Wild Hogs

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Wild Hogs
Wild-hogs-poster-750.jpg
promotional movie poster
Directed by Walt Becker
Produced by Kristin Burr
Todd Lieberman
Brian Robbins
Amy Sayres
Sharla Sumpter
Michael Tollin
Written by Brad Copeland
Starring Tim Allen
John Travolta
Martin Lawrence
William H. Macy
Ray Liotta
Marisa Tomei
Music by Teddy Castellucci
Cinematography Robbie Greenberg
Editing by Christopher Greenbury
Studio Tollin/Robbins Productions
Distributed by Touchstone Pictures
Release dates
  • March 2, 2007 (2007-03-02)
Running time 100 minutes
Country United States
Language English
Budget $60 million
Box office $253,625,427[1]

Wild Hogs is a 2007 comedy outlaw biker road movie directed by Walt Becker and starring Tim Allen, John Travolta, Martin Lawrence and William H. Macy. It was released nationwide in the United States and Canada on March 2, 2007.

Plot[edit]

Doug Madsen (Tim Allen), Woody Stevens (John Travolta), Bobby Davis (Martin Lawrence), and Dudley Frank (William H. Macy) are four middle-aged suburban men living in a Cincinnati area suburb who find themselves frustrated with the pace of daily life and lack of adventure. Doug is a dentist who has trouble relating to his son Billy (Dominic Janes), Dudley is a single computer programmer who is afraid to talk to women. Bobby is a henpecked plumber whose wife has made him return to work after having taken a year off to unsuccessfully write a book, and Woody is a rich lawyer married to a supermodel.

When Woody finds out his wife is divorcing him and leaving him bankrupt, he suggests a motorcycle road trip to California to the others. Dudley eagerly signs on, while Bobby lies to his wife about having to go to a plumber's convention out of town. Meanwhile, Doug is reluctant to leave work, but when his wife agrees that he should stay home because of his age, he becomes upset and suffers what his doctor calls a "catecholamine-induced supra-ventricular tachyarrhythmia" (stress-induced panic attack). This prompts Doug's wife to convince him to go on the trip.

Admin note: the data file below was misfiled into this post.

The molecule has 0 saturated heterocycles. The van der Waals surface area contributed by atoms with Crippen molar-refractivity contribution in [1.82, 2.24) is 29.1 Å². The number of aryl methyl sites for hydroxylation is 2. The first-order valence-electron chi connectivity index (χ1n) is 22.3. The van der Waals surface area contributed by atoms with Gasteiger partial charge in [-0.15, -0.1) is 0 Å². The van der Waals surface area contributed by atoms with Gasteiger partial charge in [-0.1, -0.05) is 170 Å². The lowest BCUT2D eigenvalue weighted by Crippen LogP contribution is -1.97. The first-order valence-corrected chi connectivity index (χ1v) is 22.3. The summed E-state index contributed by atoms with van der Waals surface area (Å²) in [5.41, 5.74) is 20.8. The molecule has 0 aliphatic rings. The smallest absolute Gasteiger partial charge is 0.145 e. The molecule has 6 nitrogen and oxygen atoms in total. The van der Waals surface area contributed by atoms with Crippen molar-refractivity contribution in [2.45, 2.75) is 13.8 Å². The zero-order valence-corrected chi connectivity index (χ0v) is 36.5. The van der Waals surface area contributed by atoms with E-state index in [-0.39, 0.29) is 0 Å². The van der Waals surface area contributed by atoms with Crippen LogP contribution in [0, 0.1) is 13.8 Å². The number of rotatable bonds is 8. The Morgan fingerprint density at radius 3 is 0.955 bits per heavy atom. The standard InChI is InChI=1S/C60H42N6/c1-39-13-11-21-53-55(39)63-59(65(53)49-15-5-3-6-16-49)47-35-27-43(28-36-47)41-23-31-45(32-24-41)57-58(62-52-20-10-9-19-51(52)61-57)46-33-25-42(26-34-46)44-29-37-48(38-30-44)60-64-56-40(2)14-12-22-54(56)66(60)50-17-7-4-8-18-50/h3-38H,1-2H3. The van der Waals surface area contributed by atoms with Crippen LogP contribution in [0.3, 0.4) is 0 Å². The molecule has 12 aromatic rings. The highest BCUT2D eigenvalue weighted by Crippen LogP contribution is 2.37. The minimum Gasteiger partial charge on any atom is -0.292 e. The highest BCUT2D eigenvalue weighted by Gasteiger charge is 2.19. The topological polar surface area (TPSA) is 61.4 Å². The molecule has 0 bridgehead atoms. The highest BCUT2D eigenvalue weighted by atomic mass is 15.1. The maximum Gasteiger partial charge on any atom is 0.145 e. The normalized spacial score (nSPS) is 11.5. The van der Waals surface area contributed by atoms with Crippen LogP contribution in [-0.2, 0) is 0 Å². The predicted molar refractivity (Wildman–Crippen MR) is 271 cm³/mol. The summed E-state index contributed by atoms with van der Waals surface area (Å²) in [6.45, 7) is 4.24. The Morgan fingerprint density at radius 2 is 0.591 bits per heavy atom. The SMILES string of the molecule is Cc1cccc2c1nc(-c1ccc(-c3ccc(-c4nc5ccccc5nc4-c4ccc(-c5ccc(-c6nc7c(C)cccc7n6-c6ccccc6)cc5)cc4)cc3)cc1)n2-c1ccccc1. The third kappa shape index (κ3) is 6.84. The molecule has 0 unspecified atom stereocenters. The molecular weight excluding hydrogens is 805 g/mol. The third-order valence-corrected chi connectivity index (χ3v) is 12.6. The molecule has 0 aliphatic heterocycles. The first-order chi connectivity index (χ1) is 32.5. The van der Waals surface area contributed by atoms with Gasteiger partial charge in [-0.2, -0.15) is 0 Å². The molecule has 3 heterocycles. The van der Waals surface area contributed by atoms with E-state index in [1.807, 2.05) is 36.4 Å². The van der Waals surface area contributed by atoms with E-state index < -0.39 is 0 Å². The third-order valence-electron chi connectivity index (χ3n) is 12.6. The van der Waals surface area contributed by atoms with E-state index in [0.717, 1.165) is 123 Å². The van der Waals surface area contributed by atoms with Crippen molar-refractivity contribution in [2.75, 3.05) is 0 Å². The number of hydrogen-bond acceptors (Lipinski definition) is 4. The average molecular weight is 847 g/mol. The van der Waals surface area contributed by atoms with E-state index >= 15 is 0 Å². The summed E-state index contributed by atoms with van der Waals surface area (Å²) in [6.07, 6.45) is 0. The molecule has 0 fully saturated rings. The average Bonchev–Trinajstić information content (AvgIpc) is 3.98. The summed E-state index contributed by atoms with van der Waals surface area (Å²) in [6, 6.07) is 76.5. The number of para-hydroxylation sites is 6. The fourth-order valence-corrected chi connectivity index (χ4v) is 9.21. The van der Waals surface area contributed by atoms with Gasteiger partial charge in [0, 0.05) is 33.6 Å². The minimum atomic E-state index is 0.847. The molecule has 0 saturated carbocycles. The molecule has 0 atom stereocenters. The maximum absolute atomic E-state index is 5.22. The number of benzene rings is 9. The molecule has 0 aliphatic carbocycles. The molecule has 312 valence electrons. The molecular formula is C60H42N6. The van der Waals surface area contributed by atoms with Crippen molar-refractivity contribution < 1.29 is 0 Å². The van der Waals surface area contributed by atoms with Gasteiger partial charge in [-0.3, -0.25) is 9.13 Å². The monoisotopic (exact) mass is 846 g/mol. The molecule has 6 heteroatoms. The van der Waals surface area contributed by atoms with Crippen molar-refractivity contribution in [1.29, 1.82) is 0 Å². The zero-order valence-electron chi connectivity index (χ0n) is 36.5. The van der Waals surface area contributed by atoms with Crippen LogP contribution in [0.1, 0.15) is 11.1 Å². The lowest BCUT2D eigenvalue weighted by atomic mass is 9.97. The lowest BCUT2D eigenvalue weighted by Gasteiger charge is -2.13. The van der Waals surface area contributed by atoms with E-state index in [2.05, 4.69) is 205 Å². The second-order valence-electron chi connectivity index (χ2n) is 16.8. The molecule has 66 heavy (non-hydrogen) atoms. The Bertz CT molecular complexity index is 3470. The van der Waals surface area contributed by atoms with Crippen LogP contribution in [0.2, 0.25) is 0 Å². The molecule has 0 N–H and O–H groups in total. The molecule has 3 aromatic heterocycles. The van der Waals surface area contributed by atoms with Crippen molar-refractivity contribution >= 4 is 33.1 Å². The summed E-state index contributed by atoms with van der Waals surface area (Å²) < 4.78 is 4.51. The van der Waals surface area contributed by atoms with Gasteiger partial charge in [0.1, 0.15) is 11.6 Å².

Calling themselves the "Wild Hogs," the foursome encounter several misadventures during the first couple days of their ride, including Dudley accidentally burning their tent, two encounters with a gay highway patrolman, and an awkward moment at a lake when the foursome are skinny dipping and inadvertently frighten off a family who had planned to picnic and swim at the lake. The men then stop at a roadside bar, where they meet the Del Fuego gang, headed by the tough biker Jack (Ray Liotta). Jack calls the Wild Hogs "posers" and has his gang take Dudley's bike, forcing the men to leave with Dudley in a sidecar attached to Woody's bike.

Upset and humiliated by what just happened, Woody tries to convince the others to go back and get Dudley's bike. The others refuse, so Woody sneaks back alone, cuts the fuel lines of the other bikes, and retrieves Dudley's bike. Woody tells the others that he threatened to sue the Del Fuegos if they didn't give him Dudley's bike. When the Del Fuegos hear the Wild Hogs riding back past the bar, they try to pursue them, only for the bikes to stall. Jack accidentally drops his lit cigarette onto a line of fluid from where Woody cut the gas lines of the bikes, causing a chain reaction that blows up the bar. Woody sees the bar explosion in his rear-view mirror, panics and convinces the others to keep riding instead of filling up at a nearby gas station, not realizing the next station isn't for another 200 miles.

The Wild Hogs run out of gas and end up in Madrid, New Mexico, where they stumble into a diner and help themselves to water and beer without first paying for the beer. As a result, the townspeople first mistake them for the Del Fuego gang. When the Wild Hogs explain their actions, they learn that the Del Fuegos have been terrorizing the town regularly, while the local police force, which has very little training and no guns, can't do anything to protect the town. Although Woody is still antsy about the Del Fuegos, the others convince him to stay in the town overnight. During their stay in the town, Dudley falls in love with Maggie (Marisa Tomei), the diner's owner, while two Del Fuegos spot the foursome and report their location to Jack. Jack tells his scouts not to hurt the Wild Hogs until he gets there. The Wild Hogs confront the scouts and, believing Woody's story, get the scouts to leave and are hailed as heroes.